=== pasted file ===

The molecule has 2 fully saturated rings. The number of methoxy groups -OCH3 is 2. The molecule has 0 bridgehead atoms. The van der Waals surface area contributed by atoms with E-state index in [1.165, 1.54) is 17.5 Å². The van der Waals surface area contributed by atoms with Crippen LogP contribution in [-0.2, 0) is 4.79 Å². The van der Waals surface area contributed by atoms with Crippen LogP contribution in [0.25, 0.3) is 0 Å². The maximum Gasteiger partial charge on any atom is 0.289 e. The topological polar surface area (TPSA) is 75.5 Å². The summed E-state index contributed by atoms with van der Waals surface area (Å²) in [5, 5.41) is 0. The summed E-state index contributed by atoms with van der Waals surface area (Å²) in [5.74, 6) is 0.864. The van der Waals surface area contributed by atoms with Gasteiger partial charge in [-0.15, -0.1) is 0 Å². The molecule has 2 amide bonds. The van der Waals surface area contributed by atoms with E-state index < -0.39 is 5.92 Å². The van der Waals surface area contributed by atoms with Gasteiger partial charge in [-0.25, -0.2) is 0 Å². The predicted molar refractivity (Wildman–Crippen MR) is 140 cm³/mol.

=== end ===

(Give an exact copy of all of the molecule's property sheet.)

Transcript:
The molecule has 2 fully saturated rings. The number of methoxy groups -OCH3 is 2. The molecule has 0 bridgehead atoms. The van der Waals surface area contributed by atoms with E-state index in [1.165, 1.54) is 17.5 Å². The van der Waals surface area contributed by atoms with Crippen LogP contribution in [-0.2, 0) is 4.79 Å². The van der Waals surface area contributed by atoms with Crippen LogP contribution in [0.25, 0.3) is 0 Å². The maximum Gasteiger partial charge on any atom is 0.289 e. The topological polar surface area (TPSA) is 75.5 Å². The summed E-state index contributed by atoms with van der Waals surface area (Å²) in [5, 5.41) is 0. The summed E-state index contributed by atoms with van der Waals surface area (Å²) in [5.74, 6) is 0.864. The van der Waals surface area contributed by atoms with Gasteiger partial charge in [-0.15, -0.1) is 0 Å². The molecule has 2 amide bonds. The van der Waals surface area contributed by atoms with E-state index < -0.39 is 5.92 Å². The van der Waals surface area contributed by atoms with Gasteiger partial charge in [-0.25, -0.2) is 0 Å². The predicted molar refractivity (Wildman–Crippen MR) is 140 cm³/mol.